Speaking at an economic conference in Aix-en-Provence, Le Maire told his audience that the time is now "for a total cut-off of Russian gas," adding that "this is the most likely option" to occur in the next phase of the "great reset."
"You also have to prepare load-shedding plans; we are doing it," Le Maire added in a follow-up statement to reporters.
"It means looking in a very specific way at each company, each employment area; Which are the companies that should reduce their energy consumption and which are the ones that cannot?"
In other words, Western European governments are planning to ration energy and decide who gets to use what. The French government is compiling a list as we speak about who still deserves energy and who deserves to be cut off and plunged into darkness.
"We have to anticipate and to put ourselves in order of battle as of now," he explained.
Over the past several months, Europe's energy situation has gone from bad to worse. Countries that refuse to play ball with Russia are seeing pipelines shut off and costs skyrocket, France and Germany being two prominent examples.
Starting Monday, the Nord Stream 1 pipeline, which runs through Germany as a main conduit for Russian natural gas, will be offline for 10 days due to "maintenance." Some speculate that it will never come back online.
"Germany's population of some 80-million is reliant on Russia for over one-third of total gas supplies, and there's no immediate alternative," reports Zero Hedge.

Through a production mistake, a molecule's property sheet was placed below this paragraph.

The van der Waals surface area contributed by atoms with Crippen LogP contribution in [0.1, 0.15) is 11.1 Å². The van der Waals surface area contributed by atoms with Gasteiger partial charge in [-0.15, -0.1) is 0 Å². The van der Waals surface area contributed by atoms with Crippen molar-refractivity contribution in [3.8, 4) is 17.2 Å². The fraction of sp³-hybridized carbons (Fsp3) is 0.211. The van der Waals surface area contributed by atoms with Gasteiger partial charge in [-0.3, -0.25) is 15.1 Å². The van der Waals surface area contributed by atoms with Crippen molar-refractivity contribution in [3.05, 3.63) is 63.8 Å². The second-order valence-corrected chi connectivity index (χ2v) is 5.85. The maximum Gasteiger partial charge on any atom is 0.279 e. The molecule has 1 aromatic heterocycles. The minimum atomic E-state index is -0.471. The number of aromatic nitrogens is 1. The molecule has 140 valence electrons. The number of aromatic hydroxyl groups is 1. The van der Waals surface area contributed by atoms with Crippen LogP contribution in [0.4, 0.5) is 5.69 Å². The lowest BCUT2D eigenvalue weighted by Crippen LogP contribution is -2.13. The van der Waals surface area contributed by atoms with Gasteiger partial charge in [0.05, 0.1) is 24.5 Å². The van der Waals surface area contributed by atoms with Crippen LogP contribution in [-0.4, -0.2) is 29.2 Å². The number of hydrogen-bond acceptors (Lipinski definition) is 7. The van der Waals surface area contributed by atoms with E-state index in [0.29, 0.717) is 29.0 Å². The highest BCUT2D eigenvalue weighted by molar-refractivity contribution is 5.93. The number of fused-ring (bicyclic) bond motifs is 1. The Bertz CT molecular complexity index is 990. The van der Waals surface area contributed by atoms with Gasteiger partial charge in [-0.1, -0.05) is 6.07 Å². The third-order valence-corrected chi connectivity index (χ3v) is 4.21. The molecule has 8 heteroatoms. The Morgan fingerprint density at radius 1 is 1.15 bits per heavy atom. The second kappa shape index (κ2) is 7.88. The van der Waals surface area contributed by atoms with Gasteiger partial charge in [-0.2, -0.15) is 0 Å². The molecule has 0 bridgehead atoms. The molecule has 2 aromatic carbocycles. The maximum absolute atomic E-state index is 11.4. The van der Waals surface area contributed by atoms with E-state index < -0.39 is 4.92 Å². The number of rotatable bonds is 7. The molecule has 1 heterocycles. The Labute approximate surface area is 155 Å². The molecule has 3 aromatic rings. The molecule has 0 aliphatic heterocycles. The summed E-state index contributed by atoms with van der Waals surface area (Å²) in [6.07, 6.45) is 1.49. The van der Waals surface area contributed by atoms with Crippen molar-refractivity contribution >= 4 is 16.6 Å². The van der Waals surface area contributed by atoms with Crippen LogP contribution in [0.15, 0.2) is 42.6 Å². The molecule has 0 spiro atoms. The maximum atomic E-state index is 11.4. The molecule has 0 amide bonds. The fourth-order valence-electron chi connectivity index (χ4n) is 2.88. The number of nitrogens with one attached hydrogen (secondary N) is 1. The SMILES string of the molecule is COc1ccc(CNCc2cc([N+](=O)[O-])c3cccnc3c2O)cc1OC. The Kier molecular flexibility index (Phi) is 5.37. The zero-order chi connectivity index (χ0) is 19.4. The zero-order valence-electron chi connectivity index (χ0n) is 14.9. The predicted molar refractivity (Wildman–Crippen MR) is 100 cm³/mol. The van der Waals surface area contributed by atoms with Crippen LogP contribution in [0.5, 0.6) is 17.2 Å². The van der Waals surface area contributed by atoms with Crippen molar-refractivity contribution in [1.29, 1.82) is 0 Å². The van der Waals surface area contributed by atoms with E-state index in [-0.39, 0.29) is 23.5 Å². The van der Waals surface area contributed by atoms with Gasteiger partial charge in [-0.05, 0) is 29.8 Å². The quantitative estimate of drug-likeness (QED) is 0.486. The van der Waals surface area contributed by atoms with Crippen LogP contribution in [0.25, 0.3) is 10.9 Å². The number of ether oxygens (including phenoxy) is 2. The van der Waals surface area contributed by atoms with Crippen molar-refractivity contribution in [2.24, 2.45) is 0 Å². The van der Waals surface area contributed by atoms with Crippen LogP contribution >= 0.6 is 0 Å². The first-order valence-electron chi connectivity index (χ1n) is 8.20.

"Should Moscow use 'routine' maintenance as an excuse to keep supplies halted, some German publications are even predicting social unrest as the squeeze gets put on the working class population in particular."
Many German households are already rationing hot water and electricity as ordered by the government. Letters went out to renters warning about dramatic price increases, even for flat-rate utilities costs that are typically included in the standard rent payment.
"One housing company in Berlin is announcing a 100% increase in heating prices for apartments heated with gas or oil," one report revealed.
"Whether this will be enough is not clear. The high energy prices have a delayed impact because the advance payments are not offset against the actual costs incurred until the end of the year."
In a worst-case scenario, which seems to be what will happen next, Russian oil will stop flowing to Germany, France and other Western European countries completely. This will lead to "the entire economy [being] affected," according to German news outlet DW.
If Russian gas supplies fail, Germany's economic output could drop by 12.7 percent before 2023, which is a substantial amount.
July 22 is the pre-scheduled date that marks the theoretical end of maintenance on Nord Stream 1 to "test mechanical and automated systems." If any "problems" are discovered, however, then Russia will have the autonomy to extend the "maintenance shut-off" indefinitely.
"While we all spend most of our market time thinking about the Fed and a recession, I suspect what happens to Russian gas in H2 is potentially an even bigger story," warned Deutsche Bank strategist Jim Reid.
"Of course by July 22nd, parts may have been found and the supply might start to normalise. Anyone who tells you they know what is going to happen here is guessing but at minimum it should be a huge focal point for everyone in markets."
More related new coverage about the energy crisis in Europe can be found at Collapse.news.
Sources for this article include: